While the virus existed earlier, the first case of HIV to be officially diagnosed in Thailand was in 1984. Since the first diagnosis in Thailand, the disease quickly spread, became epidemic throughout the country, and by the mid-90s, the rate of mother-to-child transmission (MTCT) had reached 20 to 40 percent.
A decade later, the country has managed to pull down these alarming numbers to 1.9 percent. Thailand has even lowered the annual number of women infected with HIV by 87 percent (from 2000 to 2014 ), and by 2016, Thailand became the first Asian country to eliminate MTCT of HIV.
Thailand’s success against MTCT transmission of HIV was recently published in the study: Elimination of mother-to-child transmission of HIV: lessons learned from success in Thailand.
Their success against the virus, experts believe, can be credited to their dedication to following a four-pronged approach to reduce MTCT transmissions recommended by the World Health Organization (WHO) and UNICEF:
- Primary prevention of HIV infection among women of childbearing age
- Prevent unintended pregnancies among women living with HIV
- Prevent HIV transmission from a woman living with HIV to her infant
- Provide appropriate treatment, care and support to mothers living with HIV and their children and families
Using these guidelines, the country implemented the 100% Condom Programme, which promotes 100% condom use with men soliciting commercial sex workers. This effort has significantly reduced HIV infection among women of reproductive age. Sustaining such initiatives is possible with guidance and support from Thailand’s government, who increased investment and focus for HIV/AIDS prevention and eradication. Voluntary HIV testing with same-day results, re-testing among pregnant HIV-negative women, and antiretroviral therapy (ART) for HIV-infected mothers are now accessible to women in Thailand thanks to stronger legislative support.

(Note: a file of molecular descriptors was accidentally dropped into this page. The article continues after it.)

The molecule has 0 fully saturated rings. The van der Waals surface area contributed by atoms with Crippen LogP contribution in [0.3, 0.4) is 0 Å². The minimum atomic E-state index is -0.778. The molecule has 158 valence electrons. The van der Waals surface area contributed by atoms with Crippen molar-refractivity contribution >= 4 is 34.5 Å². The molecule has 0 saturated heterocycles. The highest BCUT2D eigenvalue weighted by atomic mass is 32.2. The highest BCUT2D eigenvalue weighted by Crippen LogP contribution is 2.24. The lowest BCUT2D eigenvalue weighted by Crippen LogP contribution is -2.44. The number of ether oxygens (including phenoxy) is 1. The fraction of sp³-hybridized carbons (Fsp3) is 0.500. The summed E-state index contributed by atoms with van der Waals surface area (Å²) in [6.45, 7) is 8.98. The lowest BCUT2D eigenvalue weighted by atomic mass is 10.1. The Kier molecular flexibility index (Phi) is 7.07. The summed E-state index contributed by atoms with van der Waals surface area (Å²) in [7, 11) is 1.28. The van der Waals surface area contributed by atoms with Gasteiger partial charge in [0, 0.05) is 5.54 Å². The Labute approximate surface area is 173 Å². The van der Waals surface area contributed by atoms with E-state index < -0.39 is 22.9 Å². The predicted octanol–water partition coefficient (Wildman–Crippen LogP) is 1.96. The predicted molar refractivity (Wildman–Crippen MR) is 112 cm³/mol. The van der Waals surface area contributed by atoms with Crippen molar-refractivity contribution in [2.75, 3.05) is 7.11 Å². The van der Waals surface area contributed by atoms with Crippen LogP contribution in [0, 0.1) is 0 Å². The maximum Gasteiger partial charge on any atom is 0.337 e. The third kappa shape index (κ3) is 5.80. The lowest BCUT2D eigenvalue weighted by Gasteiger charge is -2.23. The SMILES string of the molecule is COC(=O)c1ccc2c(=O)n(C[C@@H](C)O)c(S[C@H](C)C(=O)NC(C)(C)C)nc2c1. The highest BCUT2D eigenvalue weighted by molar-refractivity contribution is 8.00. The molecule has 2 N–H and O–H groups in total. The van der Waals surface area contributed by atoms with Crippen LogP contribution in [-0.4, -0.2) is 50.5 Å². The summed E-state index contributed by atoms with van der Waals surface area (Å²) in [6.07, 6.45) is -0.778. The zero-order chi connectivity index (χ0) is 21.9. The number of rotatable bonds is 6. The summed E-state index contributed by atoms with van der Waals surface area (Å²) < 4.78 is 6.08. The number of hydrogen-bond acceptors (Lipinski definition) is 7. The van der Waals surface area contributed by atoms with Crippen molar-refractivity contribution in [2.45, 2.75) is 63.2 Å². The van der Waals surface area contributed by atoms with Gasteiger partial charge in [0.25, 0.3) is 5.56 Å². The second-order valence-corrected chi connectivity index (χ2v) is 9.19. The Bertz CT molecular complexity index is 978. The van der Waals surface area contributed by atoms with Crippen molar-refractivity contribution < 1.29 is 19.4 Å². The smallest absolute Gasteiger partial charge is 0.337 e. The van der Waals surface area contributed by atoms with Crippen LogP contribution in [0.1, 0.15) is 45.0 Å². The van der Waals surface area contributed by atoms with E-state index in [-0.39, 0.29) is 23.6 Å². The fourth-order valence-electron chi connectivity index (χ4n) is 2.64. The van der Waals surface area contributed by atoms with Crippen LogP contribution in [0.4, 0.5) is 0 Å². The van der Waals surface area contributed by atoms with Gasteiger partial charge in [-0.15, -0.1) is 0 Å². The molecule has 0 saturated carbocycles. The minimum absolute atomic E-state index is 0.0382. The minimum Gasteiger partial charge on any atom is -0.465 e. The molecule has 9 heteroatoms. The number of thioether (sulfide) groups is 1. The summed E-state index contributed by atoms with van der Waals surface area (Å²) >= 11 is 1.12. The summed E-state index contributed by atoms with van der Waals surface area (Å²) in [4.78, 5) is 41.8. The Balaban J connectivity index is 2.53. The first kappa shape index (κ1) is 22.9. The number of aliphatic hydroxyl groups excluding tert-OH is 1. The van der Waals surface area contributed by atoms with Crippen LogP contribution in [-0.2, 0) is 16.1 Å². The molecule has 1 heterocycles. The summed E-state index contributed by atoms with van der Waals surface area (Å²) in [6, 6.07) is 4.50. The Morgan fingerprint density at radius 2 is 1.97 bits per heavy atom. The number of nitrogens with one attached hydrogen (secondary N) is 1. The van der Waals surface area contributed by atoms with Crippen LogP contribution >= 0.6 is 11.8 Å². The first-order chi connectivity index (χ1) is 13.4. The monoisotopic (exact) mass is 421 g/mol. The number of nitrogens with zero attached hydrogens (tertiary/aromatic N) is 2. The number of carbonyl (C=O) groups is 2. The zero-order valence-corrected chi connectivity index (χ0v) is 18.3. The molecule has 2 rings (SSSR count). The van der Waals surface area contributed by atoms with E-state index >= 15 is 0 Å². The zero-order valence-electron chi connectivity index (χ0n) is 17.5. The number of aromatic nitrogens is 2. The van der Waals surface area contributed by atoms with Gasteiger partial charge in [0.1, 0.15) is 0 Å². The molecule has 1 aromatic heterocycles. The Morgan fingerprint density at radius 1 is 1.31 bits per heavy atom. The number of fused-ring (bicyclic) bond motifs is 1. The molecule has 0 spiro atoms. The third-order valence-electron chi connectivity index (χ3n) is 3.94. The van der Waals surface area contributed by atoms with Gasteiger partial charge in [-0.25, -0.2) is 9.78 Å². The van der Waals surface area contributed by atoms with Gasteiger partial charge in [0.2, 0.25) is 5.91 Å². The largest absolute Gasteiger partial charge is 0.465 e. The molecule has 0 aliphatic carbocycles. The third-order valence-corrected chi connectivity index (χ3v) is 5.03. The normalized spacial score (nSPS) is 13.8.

A CONCERTED EFFORT
Thailand’s achievements can stand as a benchmark for other countries who are trying to address continued and rising HIV infection.
As UNAIDS Executive Director, Michel Sidibé points out in a statement:
Thailand has turned around its epidemic and transformed the lives of thousands of women and children affected by HIV. Thailand’s progress shows how much can be achieved when science and medicine are underpinned by sustained political commitment.
Around the world, there are 36.7 million people living with HIV. 78 million people have become infected since the epidemic began, and 35 million have already lost their lives due to AIDS-related complications. Barely half of those infected have access to treatment, and in 2015 alone, 2.1 million people became newly infected.
Women who are infected with HIV have a 15 to 45 percent chance of transmitting the virus to their children during pregnancy, labor, delivery, or through breastfeeding. These odds significantly drop to just a little over one percent once antiretroviral therapy is given to both mother and child. But because treatment isn’t 100 percent effective, a simultaneous preventative approach to lowering transmission is also important.
Hopefully, as the spread of HIV continues to be a global pandemic, other countries will take note of Thailand’s success. They have proven that proper government support and a clear set of guidelines can create enormous change, even in the most dire of situations.